Javascript, Processing, Scripts, Tutorials
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Generative Art In HTML5 [Processing, JavaScript, Tutorial]

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(A Generative Art Lost Chapter)

Through the process of writing Generative Art there were various tangents and miscellaneous-mad-shit that, usually in the name of brevity and clarity, ended up on the cutting room floor. What follows is one such tangent reworked into a brief tutorial. In the week that the Processing 2.0 Beta gets its release this would seem an appropriate time to share this on CAN, as it mentions one of P5-2′s coolest features: publishing to HTML5.

The tutorial is in three sections:

1. “… A Practical Guide Using HTML5″

To me, the why is always as important as the how. So first allow me to explain why this is relevant, even though it didn’t make the book.

2. Processing to JavaScript – The Ridiculously Easy Way

HTML Canvas for Processing Users. The two minute version.

3. Generative Art in JavaScript – The Harder, But Still Ridiculously Easy, Way

Cutting out the middle man. How you might get started with nothing but a JavaScript enabled browser to hand.

1. “… A Practical Guide Using HTML5″

Generative Art: A Practical Guide Using Processing was, as the title suggests, a book about generative art. But it was not necessarily, as the subtitle might suggest, a book about Processing. In it I spent the best part of a chapter making the case for why I chose Processing as the best tool for exploring the subject, and the book contains a complete beginners guide to the language, but I never wanted the reader to mistakenly believe Processing was the only tool they could use in their explorations of the subject matter.

In my original proposal I had the stupid idea of making the book entirely language agnostic, having the examples in a form of meta-code, which the user could adapt to their tech of choice. With hindsight I now appreciate this would have been a terrible idea, as what I might gain in shiny-happy all inclusiveness, I’d lose in clarity of message. Any extra thinking required on the part of the reader, adapting pseudo-code, would be an unnecessary barrier in getting from algorithm to sexy visuals.

Other ideas I toyed with, to hammer home the universality of these concepts, was to use multiple languages, or even do alternative editions of the book. Generative Art: A Practical Guide Using HTML5 seemed the obvious one to do first, as the Canvas/JavaScript combo is pretty hot right now. But, still, wouldn’t that just be redirecting the question rather than answering it?

Also, just around the corner was Processing 2.0, which would be a further step toward rendering this idea pointless. In Processing 1.5 the new concept of IDE states was introduced. A button toggles the compilation target between “Standard” (publish to the desktop or an applet) or “Android”, that allows you to publish to devices. Processing 2.0 adds a third option, “JavaScript”, which allows you to publish direct to HTML5 Canvas (using the now in-built Processing.js). And it works. It just works.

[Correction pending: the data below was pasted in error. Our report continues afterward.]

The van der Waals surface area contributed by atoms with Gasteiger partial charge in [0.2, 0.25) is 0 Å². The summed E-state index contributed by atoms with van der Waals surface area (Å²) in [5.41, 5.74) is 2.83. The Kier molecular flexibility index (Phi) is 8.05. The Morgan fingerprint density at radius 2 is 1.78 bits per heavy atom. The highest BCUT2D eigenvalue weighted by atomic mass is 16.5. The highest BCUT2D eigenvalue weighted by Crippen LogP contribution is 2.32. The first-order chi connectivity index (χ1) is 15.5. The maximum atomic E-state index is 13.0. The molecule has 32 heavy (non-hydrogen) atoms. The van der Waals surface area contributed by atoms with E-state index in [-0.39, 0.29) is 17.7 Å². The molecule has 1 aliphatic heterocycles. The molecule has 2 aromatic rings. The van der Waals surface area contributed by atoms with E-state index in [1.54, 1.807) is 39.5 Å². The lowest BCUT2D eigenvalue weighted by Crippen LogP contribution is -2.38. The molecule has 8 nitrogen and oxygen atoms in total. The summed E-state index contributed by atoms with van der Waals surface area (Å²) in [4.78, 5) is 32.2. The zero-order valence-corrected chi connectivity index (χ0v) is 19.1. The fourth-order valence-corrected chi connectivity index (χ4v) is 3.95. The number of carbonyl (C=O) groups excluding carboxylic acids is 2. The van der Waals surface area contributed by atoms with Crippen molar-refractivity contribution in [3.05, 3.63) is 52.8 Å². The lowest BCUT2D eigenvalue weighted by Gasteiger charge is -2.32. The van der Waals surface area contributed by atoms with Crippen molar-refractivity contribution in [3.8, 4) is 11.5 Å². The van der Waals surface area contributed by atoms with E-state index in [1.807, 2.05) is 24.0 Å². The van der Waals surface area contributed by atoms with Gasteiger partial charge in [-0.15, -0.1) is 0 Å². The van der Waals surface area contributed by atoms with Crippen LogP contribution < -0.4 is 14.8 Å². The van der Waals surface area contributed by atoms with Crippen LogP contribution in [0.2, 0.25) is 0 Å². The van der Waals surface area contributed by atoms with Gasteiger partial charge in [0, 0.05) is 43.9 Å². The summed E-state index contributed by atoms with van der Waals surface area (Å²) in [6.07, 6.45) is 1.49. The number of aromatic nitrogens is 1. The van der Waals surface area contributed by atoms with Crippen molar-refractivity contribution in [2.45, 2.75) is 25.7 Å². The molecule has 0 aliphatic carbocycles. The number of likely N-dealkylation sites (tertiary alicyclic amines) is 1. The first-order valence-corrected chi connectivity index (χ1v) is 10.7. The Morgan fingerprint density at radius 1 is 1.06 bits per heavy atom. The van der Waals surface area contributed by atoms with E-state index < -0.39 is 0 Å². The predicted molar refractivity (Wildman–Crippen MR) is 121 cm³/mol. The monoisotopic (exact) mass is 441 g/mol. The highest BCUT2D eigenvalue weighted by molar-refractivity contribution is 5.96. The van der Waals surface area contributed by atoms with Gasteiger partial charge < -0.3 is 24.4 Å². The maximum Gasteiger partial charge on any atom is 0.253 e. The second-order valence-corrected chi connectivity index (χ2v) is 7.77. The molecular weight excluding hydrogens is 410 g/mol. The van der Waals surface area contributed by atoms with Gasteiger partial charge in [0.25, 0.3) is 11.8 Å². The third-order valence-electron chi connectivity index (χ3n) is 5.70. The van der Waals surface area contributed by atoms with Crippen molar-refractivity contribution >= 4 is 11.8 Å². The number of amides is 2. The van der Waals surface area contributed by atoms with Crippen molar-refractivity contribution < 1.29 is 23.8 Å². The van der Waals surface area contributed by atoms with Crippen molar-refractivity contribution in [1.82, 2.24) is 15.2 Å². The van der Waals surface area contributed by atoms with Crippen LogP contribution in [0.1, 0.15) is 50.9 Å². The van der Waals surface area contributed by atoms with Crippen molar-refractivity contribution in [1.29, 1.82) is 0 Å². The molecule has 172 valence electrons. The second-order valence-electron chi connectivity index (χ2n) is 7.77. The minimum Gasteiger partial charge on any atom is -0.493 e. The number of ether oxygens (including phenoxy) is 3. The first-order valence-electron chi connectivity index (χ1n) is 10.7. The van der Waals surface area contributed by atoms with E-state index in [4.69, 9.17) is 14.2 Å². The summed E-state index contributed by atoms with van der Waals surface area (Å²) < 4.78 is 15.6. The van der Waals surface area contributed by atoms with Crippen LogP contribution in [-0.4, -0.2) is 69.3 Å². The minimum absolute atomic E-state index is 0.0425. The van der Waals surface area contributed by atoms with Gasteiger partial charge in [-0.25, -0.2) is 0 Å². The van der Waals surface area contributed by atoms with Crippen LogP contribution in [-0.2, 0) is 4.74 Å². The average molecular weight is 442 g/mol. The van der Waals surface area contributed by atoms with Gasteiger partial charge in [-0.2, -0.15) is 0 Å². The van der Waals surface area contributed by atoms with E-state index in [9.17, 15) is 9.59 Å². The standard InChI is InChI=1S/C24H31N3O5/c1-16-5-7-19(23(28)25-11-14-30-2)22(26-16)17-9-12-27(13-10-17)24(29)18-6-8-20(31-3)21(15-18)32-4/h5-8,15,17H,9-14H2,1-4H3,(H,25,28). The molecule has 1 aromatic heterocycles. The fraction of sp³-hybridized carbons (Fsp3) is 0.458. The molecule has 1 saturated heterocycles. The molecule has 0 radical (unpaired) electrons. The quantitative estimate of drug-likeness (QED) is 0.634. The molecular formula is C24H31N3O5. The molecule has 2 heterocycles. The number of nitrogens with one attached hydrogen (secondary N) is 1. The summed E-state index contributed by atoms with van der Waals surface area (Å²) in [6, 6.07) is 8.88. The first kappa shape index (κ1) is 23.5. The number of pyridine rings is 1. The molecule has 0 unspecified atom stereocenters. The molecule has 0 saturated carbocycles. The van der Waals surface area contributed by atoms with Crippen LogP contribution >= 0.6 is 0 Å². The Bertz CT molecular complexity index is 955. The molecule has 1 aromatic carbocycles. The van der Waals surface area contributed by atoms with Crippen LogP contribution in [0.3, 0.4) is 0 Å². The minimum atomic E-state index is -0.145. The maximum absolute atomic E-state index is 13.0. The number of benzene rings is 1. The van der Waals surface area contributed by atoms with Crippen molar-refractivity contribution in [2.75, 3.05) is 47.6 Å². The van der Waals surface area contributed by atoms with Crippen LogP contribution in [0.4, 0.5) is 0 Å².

This doesn’t mean the computer code Tower of Babel is about to fall any day soon, but it was a significant enough advance to convince me not to waste my time on a meta-code/language-agnostic edition of the book, nor a series of quantum uncertain language multiverse editions. Instead, a very quick demonstration of how easily the generative concepts in the book can be realised in JavaScript as well as Processing, should suffice. I can then leave it with you to explore further.

Below I’m going to take the very first code example from my book and convert it to JavaScript. First the easy way, publishing it to JavaScript from the IDE. Second, a better, dirtier approach; coding in JavaScript direct.

2. Processing to JavaScript – The Ridiculously Easy Way

JavaScript has a very similar syntax to Processing, but the significant difference is context, context, context. A tool which is perfect for one scenario is not necessarily the best for another. HTML5′s obvious strength is in targeting the web, as it runs in a web browser natively, i.e. without any need for a plug in (like Flash or Java). It has disadvantages too though, first that it currently requires the most modern browsers (Google Chrome, Firefox 5+, Safari…), second that it is rather slow, especially if you are used to coding Processing, ActionScript or C++. But if we take these factors into consideration we can work with or around them and produce some easy in-browser GenArt.

If you are running a compatible browser you can see the simple generative animation we’ll end up with in the header of zenbullets.com.